Originally posted at onearth.org
The current buzzword in production agriculture today is "sustainability." Every agricultural producer and every agricultural input supplier wants to be sustainable. But what does that really mean? The current production system is one based on high inputs of synthetic fertilizer, herbicides, fungicides, and pesticides. All of these are detrimental to our soil resource and all life that relies on that resource. The current farming trends only "sustain" a degraded resource—undervalued soil lacking structure and organic matter.
But I know it doesn’t have to be this way. We farmers can regenerate the soil and reverse this risky trend.
The soil resource all over the world has become degraded. This is easily proven by comparing it to the soils from native prairie. In North Dakota, where I ranch, healthy native prairie has organic matter levels of 6 to 8 percent. But today, the vast majority of the cropland in the region has soil with less than half of the organic matter it once had. You can read more about the problem of degraded soil in the Soil Matters report released today by NRDC (which publishes OnEarth).
Degraded soil results in much less water stored in the soil profile. For every 1 percent increase in organic matter, the soil can hold an additional 20,000 gallons of water per acre! Just think of the flooding that can be alleviated if this water is stored in the soil profile versus running off into streams and rivers.
And as organic matter decreases, the nutrients in the soil also decrease. It is my belief that this has led to a dramatic decrease in the nutrient density of the foods produced by those soils. We have a human health crisis in this country due in large part to our degraded soils.
I learned about soil through first-hand experience and devastating extreme weather challenges. See how extreme weather is hurting farmers across the nation here.
Prior to our purchase of the ranch in 1991, our family’s native northern Great Plains rangeland was in poor health and in need of regeneration. It had minimal diversity and showed minimal signs of life. The cropland had been conventionally farmed with tillage and the use of synthetic fertilizers and herbicides for decades. We found we actually had to increase the use of these synthetic inputs just to maintain crop production. These common and unsustainable farm practices not only limit diversity but have a tremendous negative impact on soil quality.
We began to regenerate our soils by purchasing a no-till drill in 1993. Our soils have not been disturbed since then. We also started to diversify our crop rotation by adding crops such as corn, alfalfa, peas, clovers, vetches, sunflowers and many others. This started bringing life back to the soil. Our fortunes took a turn for the worse in 1995—the day before we were to begin harvesting 1,200 acres of spring wheat, a hailstorm came and we lost 100 percent of our crop.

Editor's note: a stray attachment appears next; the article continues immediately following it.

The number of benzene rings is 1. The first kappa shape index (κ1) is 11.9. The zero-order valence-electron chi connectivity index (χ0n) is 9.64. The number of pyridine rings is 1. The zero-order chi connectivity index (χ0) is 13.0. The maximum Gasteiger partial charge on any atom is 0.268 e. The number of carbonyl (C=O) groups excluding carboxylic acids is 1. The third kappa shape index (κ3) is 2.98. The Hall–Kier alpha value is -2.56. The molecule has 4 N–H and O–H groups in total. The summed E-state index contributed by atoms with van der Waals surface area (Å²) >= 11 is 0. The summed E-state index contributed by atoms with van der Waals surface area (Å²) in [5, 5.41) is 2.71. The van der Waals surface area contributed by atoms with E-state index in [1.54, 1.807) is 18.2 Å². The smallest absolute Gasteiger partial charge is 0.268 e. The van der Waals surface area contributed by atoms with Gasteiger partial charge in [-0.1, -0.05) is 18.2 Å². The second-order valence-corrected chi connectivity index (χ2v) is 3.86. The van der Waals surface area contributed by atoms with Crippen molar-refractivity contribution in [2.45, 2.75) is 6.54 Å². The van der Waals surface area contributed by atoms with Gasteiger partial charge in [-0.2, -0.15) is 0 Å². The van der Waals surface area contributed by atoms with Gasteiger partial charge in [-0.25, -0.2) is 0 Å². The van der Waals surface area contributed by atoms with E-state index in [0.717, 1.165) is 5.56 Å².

With no crop insurance this was devastating. The following year brought another hailstorm with the same results. Extreme weather struck again in 1997 when a severe drought claimed the crop. Our misfortune continued in 1998 when another hailstorm devastated our ranch. These hardships turned out to be a blessing in disguise as they taught us the importance of focusing on our precious soil resource.
In recent years, we have noticed a very positive change on our land—the drought impacts haven’t been nearly as severe. Our soils now have resiliency as they have the ability to store and hold large quantities of precious water. What were once soils made up of less than 2 percent organic matter have now regenerated into soils of 5 to 6 percent organic matter. In other words they have the capability to store up to 120,000 gallons of water per acre in just the top four feet! These soils are teeming with life. This soil life provides the nutrients needed to produce healthy, nutritious, nutrient-dense food.
We have achieved these benefits by unlocking the simple, time-tested secrets in the soil—eliminating tillage and going entirely no-till to avoid soil disturbance, growing cover crops in the off-season to put armor on soil and cultivate its health, diversifying our crop rotation, and integrating livestock (grass-fed beef, poultry, and sheep). We no longer use synthetic fertilizer, fungicides or pesticides. Our yields have improved, as has our quality of life.
Farmers and ranchers now have an incredible opportunity to reverse these risky conventional farming trends by focusing on regenerating our soil resource. We cannot afford not to. As soil scientist Dr. Charles Kome once said, "The quality of our lives depends on the food we eat, the air we breathe, and the water we drink, and all of those things depends on the quality of our soil!"